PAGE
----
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Number Seven Thousand Two Hundred and Ninety Four - 18 May 2023
Iran Daily - Number Seven Thousand Two Hundred and Ninety Four - 18 May 2023 - Page 7

Drug shortage on the horizon A wake up call for authorities

Iran’s healthcare system is facing a drug shortage crisis that requires urgent attention from the government. The scarcity of drugs, particularly during the latter half of the previous Iranian calendar year, is still fresh in people’s minds. The Ministry of Health had to resort to importing drugs such as antibiotics from India, despite Iran’s long-standing production of such medicines. The pharmaceutical industry in Iran viewed the imports as a disgrace, and the society did not benefit much from them. Although the crisis was supposed to end last year, it still persists, and it seems that the budget assigned for medicine and medical equipment this year may not be enough to address it.
The budget allocation of 69 trillion tomans, which is more than $2.4 billion, is expected to create issues for the industry and the people. Mohammad Abdehzadeh, the head of the Board of Directors of the Iranian Pharmaceutical Industries Syndicate (IPIS), warned that starting from May, Iran shall witness an exponential dearth of drugs in the country. The shortage of drugs and serum is already affecting the ailing society, and the situation is likely to worsen in the coming months if it remains unattended.
The head of the Iranian parliamentary Health Commission, Hossein-Ali Shahriari, has expressed concerns about the country’s pharmaceutical market. He says the government’s pharmaceutical plan, which was supposed to help people obtain medicine more conveniently, has backfired and increased out-of-pocket payments for patients, forcing them to purchase medication at several times the price. He also highlights the negative impact of high exchange rates on imported medicine and medical equipment.
Shahriari has communicated his concerns to the minister of health and the president through personal interactions and written correspondence. A high-level meeting has been planned, bringing together macroeconomic officials, the speaker of the Parliament, the minister of health, and all members of the Health Committee of the Parliament, to explore viable solutions.
The high costs of medicine and the negative impact high exchange rates on imported medications are significant issues that need to be addressed urgently. The meeting presents an opportunity for stakeholders to discuss practical solutions to the country’s pharmaceutical market problems.
Fatemeh Mohammad-Beigi, a member of the Parliament’s Health Committee, has expressed concerns about the insufficient budget allocation for medicine and medical equipment in the current Iranian year. The budget bill has allocated only 69 trillion tomans ($2.4 billion), which falls short by 35 trillion tomans (nearly $1.3 billion) from the country’s required medical finance. Despite appeals from various organizations, including the Health Ministry to increase the budget allocation, no additional funds have been considered.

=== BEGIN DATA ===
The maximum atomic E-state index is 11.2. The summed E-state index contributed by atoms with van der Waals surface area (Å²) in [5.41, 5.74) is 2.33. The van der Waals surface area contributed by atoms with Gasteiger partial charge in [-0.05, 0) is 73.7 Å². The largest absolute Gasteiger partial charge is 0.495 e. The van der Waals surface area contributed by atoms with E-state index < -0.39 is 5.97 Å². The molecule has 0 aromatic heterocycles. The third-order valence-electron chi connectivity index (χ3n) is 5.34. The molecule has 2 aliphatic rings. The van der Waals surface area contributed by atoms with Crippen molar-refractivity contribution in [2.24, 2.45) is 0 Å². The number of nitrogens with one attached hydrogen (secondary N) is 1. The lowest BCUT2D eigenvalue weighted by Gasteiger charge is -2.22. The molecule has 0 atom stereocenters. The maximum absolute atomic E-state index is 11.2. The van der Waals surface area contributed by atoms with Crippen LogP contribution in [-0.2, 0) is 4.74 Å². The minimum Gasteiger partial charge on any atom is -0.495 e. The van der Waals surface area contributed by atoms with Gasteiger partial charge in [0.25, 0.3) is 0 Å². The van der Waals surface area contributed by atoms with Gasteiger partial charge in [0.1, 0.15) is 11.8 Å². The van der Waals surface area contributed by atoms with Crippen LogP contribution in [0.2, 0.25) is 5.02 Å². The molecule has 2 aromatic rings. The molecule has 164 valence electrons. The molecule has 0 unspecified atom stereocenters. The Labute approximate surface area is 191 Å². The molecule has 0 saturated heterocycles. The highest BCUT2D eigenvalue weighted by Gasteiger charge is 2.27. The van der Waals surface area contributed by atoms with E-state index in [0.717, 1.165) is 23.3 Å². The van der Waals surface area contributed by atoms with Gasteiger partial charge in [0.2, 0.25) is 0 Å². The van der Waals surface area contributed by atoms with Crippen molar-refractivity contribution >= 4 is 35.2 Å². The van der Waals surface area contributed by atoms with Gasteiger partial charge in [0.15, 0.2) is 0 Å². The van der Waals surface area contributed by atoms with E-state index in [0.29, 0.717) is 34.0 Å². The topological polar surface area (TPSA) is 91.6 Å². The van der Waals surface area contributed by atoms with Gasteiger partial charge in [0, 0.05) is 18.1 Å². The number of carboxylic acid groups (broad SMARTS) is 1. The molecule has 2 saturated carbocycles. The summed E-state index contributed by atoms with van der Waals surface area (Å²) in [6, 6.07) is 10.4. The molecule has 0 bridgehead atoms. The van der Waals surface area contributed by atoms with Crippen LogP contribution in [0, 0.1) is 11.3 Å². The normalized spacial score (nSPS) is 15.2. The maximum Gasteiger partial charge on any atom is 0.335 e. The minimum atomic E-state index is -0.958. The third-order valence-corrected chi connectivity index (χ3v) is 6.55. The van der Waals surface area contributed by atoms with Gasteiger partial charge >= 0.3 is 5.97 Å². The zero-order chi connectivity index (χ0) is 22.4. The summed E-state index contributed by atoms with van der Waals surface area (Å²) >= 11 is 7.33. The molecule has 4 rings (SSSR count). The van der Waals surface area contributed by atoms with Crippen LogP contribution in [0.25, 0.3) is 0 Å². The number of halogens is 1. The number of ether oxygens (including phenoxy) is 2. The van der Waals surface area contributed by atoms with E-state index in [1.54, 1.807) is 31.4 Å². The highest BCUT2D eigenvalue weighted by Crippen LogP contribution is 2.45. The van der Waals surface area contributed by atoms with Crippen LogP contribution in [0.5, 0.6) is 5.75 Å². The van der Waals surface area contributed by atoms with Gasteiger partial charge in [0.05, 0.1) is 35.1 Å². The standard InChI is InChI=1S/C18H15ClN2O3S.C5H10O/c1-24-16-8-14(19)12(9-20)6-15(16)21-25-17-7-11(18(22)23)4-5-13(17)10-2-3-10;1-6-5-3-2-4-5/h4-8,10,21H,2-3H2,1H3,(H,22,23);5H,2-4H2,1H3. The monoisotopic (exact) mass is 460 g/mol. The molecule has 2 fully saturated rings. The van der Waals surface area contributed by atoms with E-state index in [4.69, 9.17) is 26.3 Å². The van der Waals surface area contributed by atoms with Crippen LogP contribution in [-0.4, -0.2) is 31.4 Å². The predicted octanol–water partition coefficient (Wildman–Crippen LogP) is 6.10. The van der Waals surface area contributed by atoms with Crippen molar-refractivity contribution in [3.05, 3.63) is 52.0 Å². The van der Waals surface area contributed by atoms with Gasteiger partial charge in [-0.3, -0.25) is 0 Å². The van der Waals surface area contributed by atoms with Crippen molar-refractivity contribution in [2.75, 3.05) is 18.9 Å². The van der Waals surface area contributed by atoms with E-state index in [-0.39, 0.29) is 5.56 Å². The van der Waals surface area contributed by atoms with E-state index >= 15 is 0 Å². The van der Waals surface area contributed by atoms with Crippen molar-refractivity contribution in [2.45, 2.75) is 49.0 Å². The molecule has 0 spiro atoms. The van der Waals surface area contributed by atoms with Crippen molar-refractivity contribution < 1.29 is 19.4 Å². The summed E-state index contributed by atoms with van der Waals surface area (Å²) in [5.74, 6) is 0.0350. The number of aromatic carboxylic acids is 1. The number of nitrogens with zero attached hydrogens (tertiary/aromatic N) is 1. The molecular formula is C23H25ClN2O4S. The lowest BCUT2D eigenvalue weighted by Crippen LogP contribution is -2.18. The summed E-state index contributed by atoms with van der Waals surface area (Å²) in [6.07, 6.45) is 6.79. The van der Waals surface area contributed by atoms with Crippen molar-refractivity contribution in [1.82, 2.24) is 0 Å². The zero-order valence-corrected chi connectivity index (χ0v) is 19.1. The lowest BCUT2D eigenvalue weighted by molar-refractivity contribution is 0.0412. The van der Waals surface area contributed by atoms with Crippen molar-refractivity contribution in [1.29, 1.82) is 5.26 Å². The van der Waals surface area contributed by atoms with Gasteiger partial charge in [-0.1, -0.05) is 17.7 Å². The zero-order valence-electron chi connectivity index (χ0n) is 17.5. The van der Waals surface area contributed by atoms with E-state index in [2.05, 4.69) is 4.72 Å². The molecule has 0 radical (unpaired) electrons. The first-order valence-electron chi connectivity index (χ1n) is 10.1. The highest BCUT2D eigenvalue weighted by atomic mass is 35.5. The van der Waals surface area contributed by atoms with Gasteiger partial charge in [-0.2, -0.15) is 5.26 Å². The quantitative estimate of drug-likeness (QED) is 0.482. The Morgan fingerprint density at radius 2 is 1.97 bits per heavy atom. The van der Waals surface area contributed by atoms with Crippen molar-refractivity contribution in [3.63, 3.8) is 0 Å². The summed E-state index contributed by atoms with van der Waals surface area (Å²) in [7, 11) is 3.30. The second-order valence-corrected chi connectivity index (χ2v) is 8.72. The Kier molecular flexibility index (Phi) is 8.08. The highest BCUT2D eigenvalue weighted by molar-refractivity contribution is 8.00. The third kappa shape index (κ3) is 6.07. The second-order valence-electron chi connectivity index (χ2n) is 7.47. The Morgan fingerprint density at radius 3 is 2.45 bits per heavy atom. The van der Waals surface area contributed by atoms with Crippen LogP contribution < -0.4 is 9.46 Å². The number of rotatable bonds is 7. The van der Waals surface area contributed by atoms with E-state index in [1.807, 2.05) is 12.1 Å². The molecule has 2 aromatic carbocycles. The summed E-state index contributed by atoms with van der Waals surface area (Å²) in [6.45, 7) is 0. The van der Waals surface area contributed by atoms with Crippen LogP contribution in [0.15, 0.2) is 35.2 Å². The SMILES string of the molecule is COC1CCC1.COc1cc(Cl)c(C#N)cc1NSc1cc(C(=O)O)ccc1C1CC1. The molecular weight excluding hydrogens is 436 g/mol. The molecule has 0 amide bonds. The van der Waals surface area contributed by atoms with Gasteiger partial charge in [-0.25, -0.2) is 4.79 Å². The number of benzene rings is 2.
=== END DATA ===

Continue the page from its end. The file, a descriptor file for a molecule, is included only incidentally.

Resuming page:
Mohammad-Beigi emphasizes that inadequate funding for healthcare will adversely affect public health, and officials need to address the pharmaceutical issues seriously. The lack of action poses a serious threat to public health and may trigger a chain of problems, she warns.
In a letter addressed to President Ebrahim Raeisi, Shahriari has expressed concerns about the critical issue of drug scarcity in the country. Shahriari highlights the dwindling stock of pharmaceutical raw materials in the local factories and companies due to the current circumstances. Members of the IPIS Board of Directors have echoed this concern in a recent press conference, stating that the local drug production plants possess only a three-to-six-month supply of raw materials.
Shahriari’s letter to the president emphasizes the necessity of increasing the drug budget from $2.4 billion to approximately $3.7 billion. He also stresses the urgent need to address the claims of medical centers, pharmacies, and distribution companies, ensure timely provision and distribution of subsidized forex currency among manufacturers and suppliers, and promptly pay the government’s debt to insurance companies to revitalize the central artery of the country’s pharmaceutical supply chain.
Given the gravity of the situation and the significance of ensuring the accessibility of strategic commodities such as medicine, it would behoove the government to heed the warnings voiced by those engaged in the pharmaceutical industry, as well as the Parliament’s Health Committee, regarding the looming crisis of drug scarcity in the forthcoming months.

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